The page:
My sister had a pile of thank-you notes my father received for favors that, for the most part, I never even knew about. Teachers’ bulletin boards he decorated, a sick nun/teacher he visited in the hospital, cartoons he drew for picnics or parties: People whose lives he touched in some small way who remembered his kindness. I even found notes from the five exchange students I befriended in college who stayed at my home one spring break. Also in the package were two identical notes written in pencil on small white pieces of paper: “Be in front of Grants at 8 p.m. I’ll be there at 8:01 p.m.” The night my parents first dated, we suspect.

When Penelope gives me a drawing, or a note, or a scribble, I can’t seem to throw it out. At times, I curse my sentimentality. I’ll feel flickering moments of melancholy brush past that fill me with happiness and sadness at the same time. I may struggle with understanding why I feel that way, but I know from where it comes.

I looked again at the note Dad wrote across the top of the cardboard box: “More important than money.”

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Reflections on a Family Murder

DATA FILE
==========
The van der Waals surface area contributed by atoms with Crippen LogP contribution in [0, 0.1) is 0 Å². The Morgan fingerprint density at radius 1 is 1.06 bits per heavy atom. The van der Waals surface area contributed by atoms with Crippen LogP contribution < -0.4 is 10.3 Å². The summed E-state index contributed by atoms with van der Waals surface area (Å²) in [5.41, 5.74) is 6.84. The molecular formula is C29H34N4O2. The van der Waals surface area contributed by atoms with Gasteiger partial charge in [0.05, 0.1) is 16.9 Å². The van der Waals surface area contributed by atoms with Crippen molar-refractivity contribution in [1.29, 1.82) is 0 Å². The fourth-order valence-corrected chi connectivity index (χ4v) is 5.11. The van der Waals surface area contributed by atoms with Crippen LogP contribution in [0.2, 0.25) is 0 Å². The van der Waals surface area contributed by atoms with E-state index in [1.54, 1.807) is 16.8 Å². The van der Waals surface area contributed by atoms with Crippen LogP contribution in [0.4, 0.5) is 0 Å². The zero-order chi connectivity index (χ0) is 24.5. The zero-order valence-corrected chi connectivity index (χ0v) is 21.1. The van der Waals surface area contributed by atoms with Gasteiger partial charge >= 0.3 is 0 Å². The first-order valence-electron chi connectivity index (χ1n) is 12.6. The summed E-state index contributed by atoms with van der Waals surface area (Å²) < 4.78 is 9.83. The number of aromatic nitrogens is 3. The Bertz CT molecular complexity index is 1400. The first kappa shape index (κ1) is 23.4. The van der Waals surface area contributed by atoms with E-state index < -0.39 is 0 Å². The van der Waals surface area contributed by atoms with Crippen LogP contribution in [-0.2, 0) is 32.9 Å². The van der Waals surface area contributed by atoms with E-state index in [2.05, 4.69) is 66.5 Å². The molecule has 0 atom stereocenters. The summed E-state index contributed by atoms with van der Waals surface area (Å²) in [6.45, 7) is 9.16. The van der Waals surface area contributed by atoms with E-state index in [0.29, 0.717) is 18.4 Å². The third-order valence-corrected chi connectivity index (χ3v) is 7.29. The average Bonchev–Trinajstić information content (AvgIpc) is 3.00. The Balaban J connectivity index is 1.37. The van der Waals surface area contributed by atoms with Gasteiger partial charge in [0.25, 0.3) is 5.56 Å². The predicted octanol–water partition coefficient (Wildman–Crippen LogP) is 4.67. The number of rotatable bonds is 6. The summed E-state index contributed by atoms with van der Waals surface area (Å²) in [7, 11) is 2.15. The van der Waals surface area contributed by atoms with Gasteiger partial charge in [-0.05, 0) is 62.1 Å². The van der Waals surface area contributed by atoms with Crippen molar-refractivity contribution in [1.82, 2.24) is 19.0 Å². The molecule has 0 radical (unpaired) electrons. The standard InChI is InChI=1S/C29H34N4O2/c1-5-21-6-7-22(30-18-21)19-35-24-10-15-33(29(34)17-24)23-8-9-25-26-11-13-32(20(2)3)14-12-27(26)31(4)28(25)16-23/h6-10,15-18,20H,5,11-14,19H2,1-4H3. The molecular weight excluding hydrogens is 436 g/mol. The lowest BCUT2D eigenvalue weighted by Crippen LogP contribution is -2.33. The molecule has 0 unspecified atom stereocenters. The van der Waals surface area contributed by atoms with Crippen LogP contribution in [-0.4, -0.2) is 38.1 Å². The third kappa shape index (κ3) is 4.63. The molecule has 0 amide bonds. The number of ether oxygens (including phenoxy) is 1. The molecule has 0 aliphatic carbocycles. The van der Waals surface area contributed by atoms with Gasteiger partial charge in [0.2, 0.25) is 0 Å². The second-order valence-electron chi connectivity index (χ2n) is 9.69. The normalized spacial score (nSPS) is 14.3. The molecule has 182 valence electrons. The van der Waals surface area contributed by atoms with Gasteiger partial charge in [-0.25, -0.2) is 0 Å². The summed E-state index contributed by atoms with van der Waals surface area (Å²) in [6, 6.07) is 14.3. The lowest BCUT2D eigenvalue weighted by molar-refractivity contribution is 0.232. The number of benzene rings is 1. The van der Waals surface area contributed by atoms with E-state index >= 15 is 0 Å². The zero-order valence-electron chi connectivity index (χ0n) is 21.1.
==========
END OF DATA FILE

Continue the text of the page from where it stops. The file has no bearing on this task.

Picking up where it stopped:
Ten years ago this month, a man my uncle barely knew walked into his home, punched him in the face and strangled him to death. He dragged his lifeless body across a cold marble floor, dumped him into a closet and locked the door.

Then he picked up the telephone and invited his friends over to the house for a party.

My Mom called me two mornings later. She recounted the detective’s story of how friends grew worried when my uncle wasn’t answering his telephone. His girlfriend and best friend drove to his home, peeked past the living room curtains and saw fast-food bags littering my fastidious uncle’s coffee table. That’s when they called the police.

The disbelief in my Mom’s voice was palpable. Or, maybe, I could not believe what I was hearing. Within hours my wife and I packed our bags and staggered into our car for the two-day journey to my uncle’s home.

While today the memories are as fresh as this evening’s news, I still struggle to understand the jumble of events I confronted that week.  The feeling of being blindfolded and drop kicked into an episode of “Dragnet” permeates the shards of images that surface:

  • A mustached detective in a crisply ironed white shirt standing in the hallway, hands on hips, declaring in a gravelly voice: “My bad guys” know to stay away from this block.
  • The odor of decay that lingered in the musty air of the closed-up house; the red fingerprint dust that coated tables and bookshelves as though the devil himself had rifled through my uncle’s belongings.
  • Combing through drawers and cabinets, finding papers, photographs and objects — piecing together a mosaic of someone’s life. Someone whom I had known all my life, but didn’t really know at all. Or someone I knew as a child whose perspective never changed when I became an adult.
  • Me sleeping on the dining room floor with a carving knife under my pillow after we heard some alarming noises outside. (It’s a miracle I didn’t stab myself in the ear.)